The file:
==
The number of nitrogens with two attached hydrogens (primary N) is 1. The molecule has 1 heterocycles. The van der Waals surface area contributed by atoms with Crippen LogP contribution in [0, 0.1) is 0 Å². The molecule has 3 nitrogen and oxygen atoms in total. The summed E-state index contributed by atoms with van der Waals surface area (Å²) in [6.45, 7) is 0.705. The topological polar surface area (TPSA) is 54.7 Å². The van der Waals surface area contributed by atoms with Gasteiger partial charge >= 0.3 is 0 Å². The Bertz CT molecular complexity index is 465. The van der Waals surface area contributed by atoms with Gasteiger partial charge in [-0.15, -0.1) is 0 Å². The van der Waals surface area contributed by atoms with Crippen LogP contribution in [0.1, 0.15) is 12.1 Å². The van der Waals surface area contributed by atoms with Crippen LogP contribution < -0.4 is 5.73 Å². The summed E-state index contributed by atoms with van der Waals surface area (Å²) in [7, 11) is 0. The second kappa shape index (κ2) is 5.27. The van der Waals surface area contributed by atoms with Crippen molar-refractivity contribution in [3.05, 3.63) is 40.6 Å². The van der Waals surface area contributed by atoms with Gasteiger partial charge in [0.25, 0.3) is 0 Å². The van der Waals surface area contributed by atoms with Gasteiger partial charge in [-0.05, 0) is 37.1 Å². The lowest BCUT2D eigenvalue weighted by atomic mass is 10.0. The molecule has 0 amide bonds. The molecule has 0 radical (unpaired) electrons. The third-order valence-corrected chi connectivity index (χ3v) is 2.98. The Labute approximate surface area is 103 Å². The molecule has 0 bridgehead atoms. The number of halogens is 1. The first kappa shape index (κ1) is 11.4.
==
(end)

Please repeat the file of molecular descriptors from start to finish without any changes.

The number of nitrogens with two attached hydrogens (primary N) is 1. The molecule has 1 heterocycles. The van der Waals surface area contributed by atoms with Crippen LogP contribution in [0, 0.1) is 0 Å². The molecule has 3 nitrogen and oxygen atoms in total. The summed E-state index contributed by atoms with van der Waals surface area (Å²) in [6.45, 7) is 0.705. The topological polar surface area (TPSA) is 54.7 Å². The van der Waals surface area contributed by atoms with Gasteiger partial charge >= 0.3 is 0 Å². The Bertz CT molecular complexity index is 465. The van der Waals surface area contributed by atoms with Gasteiger partial charge in [-0.15, -0.1) is 0 Å². The van der Waals surface area contributed by atoms with Crippen LogP contribution in [0.1, 0.15) is 12.1 Å². The van der Waals surface area contributed by atoms with Crippen LogP contribution < -0.4 is 5.73 Å². The summed E-state index contributed by atoms with van der Waals surface area (Å²) in [7, 11) is 0. The second kappa shape index (κ2) is 5.27. The van der Waals surface area contributed by atoms with Crippen molar-refractivity contribution in [3.05, 3.63) is 40.6 Å². The van der Waals surface area contributed by atoms with Gasteiger partial charge in [0.25, 0.3) is 0 Å². The van der Waals surface area contributed by atoms with Gasteiger partial charge in [-0.05, 0) is 37.1 Å². The lowest BCUT2D eigenvalue weighted by atomic mass is 10.0. The molecule has 0 amide bonds. The molecule has 0 radical (unpaired) electrons. The third-order valence-corrected chi connectivity index (χ3v) is 2.98. The Labute approximate surface area is 103 Å². The molecule has 0 bridgehead atoms. The number of halogens is 1. The first kappa shape index (κ1) is 11.4.